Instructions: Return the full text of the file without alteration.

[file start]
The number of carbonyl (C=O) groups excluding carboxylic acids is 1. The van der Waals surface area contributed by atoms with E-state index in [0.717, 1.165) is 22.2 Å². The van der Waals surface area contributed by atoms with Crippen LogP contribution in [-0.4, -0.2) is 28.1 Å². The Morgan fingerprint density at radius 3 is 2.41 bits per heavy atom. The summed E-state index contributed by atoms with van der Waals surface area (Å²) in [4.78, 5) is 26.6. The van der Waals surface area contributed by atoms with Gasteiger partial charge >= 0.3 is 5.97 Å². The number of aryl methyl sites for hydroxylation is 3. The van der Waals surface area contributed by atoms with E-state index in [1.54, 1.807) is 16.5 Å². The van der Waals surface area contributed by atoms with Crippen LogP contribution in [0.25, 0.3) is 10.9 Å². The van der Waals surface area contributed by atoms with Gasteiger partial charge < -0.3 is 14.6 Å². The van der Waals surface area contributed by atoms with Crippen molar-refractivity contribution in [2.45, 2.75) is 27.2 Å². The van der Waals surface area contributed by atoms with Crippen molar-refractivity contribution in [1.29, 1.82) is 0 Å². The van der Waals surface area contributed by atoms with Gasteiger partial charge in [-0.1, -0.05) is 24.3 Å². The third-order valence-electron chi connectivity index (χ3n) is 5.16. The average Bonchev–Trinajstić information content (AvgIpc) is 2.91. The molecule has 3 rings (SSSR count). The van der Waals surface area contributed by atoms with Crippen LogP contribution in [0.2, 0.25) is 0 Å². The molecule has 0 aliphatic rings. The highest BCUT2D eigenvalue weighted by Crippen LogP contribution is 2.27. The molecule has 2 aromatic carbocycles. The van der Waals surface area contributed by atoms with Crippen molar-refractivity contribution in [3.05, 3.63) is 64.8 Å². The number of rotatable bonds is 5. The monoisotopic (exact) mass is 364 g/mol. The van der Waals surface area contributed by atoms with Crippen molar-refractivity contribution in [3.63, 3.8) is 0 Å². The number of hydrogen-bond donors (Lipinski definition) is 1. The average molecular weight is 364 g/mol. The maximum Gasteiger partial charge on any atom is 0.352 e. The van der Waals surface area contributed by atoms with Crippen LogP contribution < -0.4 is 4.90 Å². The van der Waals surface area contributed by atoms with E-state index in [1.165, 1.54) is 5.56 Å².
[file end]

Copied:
The number of carbonyl (C=O) groups excluding carboxylic acids is 1. The van der Waals surface area contributed by atoms with E-state index in [0.717, 1.165) is 22.2 Å². The van der Waals surface area contributed by atoms with Crippen LogP contribution in [-0.4, -0.2) is 28.1 Å². The Morgan fingerprint density at radius 3 is 2.41 bits per heavy atom. The summed E-state index contributed by atoms with van der Waals surface area (Å²) in [4.78, 5) is 26.6. The van der Waals surface area contributed by atoms with Gasteiger partial charge >= 0.3 is 5.97 Å². The number of aryl methyl sites for hydroxylation is 3. The van der Waals surface area contributed by atoms with E-state index in [1.54, 1.807) is 16.5 Å². The van der Waals surface area contributed by atoms with Crippen LogP contribution in [0.25, 0.3) is 10.9 Å². The van der Waals surface area contributed by atoms with Gasteiger partial charge < -0.3 is 14.6 Å². The van der Waals surface area contributed by atoms with Crippen molar-refractivity contribution in [2.45, 2.75) is 27.2 Å². The van der Waals surface area contributed by atoms with Crippen molar-refractivity contribution in [1.29, 1.82) is 0 Å². The van der Waals surface area contributed by atoms with Gasteiger partial charge in [-0.1, -0.05) is 24.3 Å². The third-order valence-electron chi connectivity index (χ3n) is 5.16. The average Bonchev–Trinajstić information content (AvgIpc) is 2.91. The molecule has 3 rings (SSSR count). The van der Waals surface area contributed by atoms with Crippen LogP contribution in [0.2, 0.25) is 0 Å². The molecule has 0 aliphatic rings. The highest BCUT2D eigenvalue weighted by Crippen LogP contribution is 2.27. The molecule has 2 aromatic carbocycles. The van der Waals surface area contributed by atoms with Crippen molar-refractivity contribution in [3.05, 3.63) is 64.8 Å². The number of rotatable bonds is 5. The monoisotopic (exact) mass is 364 g/mol. The van der Waals surface area contributed by atoms with Crippen molar-refractivity contribution in [3.63, 3.8) is 0 Å². The number of hydrogen-bond donors (Lipinski definition) is 1. The average molecular weight is 364 g/mol. The maximum Gasteiger partial charge on any atom is 0.352 e. The van der Waals surface area contributed by atoms with Crippen LogP contribution < -0.4 is 4.90 Å². The van der Waals surface area contributed by atoms with E-state index in [1.165, 1.54) is 5.56 Å².